"And just what’s wrong with the map from 1898 I pointed to showing ethnic Albanians already largely predominant in the Kosovo area as of that date?"

"Serbia, which had won independence from Turkey early in the 19th century, regained control of Kosovo in 1912, and Kosovo entered the new Kingdom of Serbs, Croats, and Slovenes (later renamed Yugoslavia) in 1918 as part of Serbia.."

2/28/2008 03:00:00 PM  
Blogger Mətušélaḥ said...

"Thus it was Milosevic who created the mess in Kosovo just as he ruined the rest of the Yugoslav confederacy.."

So the German-Croat-Muslim propaganda line goes.

2/28/2008 03:03:00 PM  
Blogger Michael McNeil said...

So John B. Allcock — Head of the Research Unit in South East European Studies at the University of Bradford, England, for twenty years, from 1981-2001; now in the Department of Peace Studies at the university; author of Explaining Yugoslavia (2000) — is simply a spokesman for the “German-Croat-Muslim propaganda line”?  Sure.

From another source, here's some Kosovo census data to chew on:

Kosovo Census Data: 1921
Albanians  288,900  65.8%
Serbs and Montenegrins  92,490  21.1%
Total  439,000  100%

Kosovo Census Data: 1931
Albanians  331,549  60.1%
Serbs and Montenegrins  148,809  26.9%
Total  552,064  100%

Kosovo Census Data: 1939
Albanians  350,946  54.4%
Serbs and Montenegrins  213,746  33.1%
Total  645,012  100%

Source: Statisticki godisnjak Kraljevine Jugoslavije za 1938/39 (Belgrade: Opsta drzavna statistika, 1939), as cited in Milan Vuckovic and Goran Nikolic, Stanovnistvo Kosova u razdoblju od 1918. do 1991. godine (Munich: Slavica Verlan, 1996), 80.

2/28/2008 09:18:00 PM  
Blogger Michael McNeil said...

Robert Thomas writing in The Politics of Serbia in the 1990s (1999) (reviewed here):

“This atmosphere of economic crisis formed the background to an increasingly tense situation in Kosovo between the ethnic Serbian and Albanian population.  Censuses conducted in 1921 shortly after the foundation of Yugoslavia showed Serbs as constituting 26 per cent of the population of Kosovo.  Subsequent population censuses, however, indicated a declining Serbian and increasing Albanian population.  By 1981 the Serbian population had fallen to only 9.9 per cent compared to the Albanian 81.6 per cent of the population.  The dwindling Serbian proportion of the population was accounted for by the high birth rate amongst Albanians and the migration of Serbs from what they felt to be an increasingly alien and hostile environment.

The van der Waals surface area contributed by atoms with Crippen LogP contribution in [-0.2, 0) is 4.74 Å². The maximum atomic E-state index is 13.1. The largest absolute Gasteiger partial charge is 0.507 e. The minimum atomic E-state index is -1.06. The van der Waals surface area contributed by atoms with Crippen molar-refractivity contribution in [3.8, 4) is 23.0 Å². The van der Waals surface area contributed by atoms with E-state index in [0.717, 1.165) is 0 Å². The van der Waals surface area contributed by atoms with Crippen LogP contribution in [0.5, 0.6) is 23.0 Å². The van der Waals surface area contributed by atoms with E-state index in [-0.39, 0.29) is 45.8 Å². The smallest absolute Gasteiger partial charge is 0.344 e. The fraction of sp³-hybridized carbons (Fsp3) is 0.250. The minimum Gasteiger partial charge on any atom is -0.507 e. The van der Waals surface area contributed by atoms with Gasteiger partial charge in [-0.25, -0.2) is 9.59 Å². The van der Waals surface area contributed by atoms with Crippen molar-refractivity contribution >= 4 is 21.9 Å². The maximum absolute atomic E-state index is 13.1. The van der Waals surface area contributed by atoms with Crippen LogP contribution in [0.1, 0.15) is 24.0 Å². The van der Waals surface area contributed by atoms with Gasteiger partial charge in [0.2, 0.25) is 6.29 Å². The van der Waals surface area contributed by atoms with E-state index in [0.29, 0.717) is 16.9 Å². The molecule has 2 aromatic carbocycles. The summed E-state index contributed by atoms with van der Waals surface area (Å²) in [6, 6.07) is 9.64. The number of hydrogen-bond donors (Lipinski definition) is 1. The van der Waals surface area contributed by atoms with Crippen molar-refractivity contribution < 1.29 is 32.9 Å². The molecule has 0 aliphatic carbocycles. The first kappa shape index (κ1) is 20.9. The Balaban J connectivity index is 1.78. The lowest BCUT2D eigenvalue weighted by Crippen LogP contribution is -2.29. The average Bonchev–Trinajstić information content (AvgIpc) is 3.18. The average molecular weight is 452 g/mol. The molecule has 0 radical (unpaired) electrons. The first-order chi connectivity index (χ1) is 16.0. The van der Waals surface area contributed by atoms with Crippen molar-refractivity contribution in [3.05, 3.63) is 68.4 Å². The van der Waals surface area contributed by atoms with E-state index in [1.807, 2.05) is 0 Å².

“The demographic marginalisation of the Serbian population was illustrated by the fact that the massive expansion of the town of Pristina, from 38,593 in 1961 to 155,499, in 1981 had transformed it into a largely Albanian town with Serbian settlement being increasingly confined to the small towns and villages around its outskirts.  Relations between the Serbian and Albanian populations were soured by the memory of historical events and conflicts, including Serbian authoritarian inter-war rule, Albanian persecution of the Serbs during the Second World War, and acts of Partisan revenge in its aftermath.  In this situation contact between the two communities was minimal, despite their geographical inter-mixing, with the number of mixed marriages recorded being the lowest of any area in Yugoslavia.”

2/28/2008 10:01:00 PM  
Blogger Mətušélaḥ said...

"Department of Peace Studies at the university; author of Explaining Yugoslavia (2000) — is simply a spokesman for the “German-Croat-Muslim propaganda line”? Sure."

Garbage in, garbage out. The breakup of Yugoslavia was initiated by the Croats under German diplomatic cover. A bit later, the Muslims were recruited to relieve the pressure, both from a propaganda and military perspective, by forcing the Serbs to fight on 3 fronts. Finally, America was made to act as Saudia's bitch, as she always does.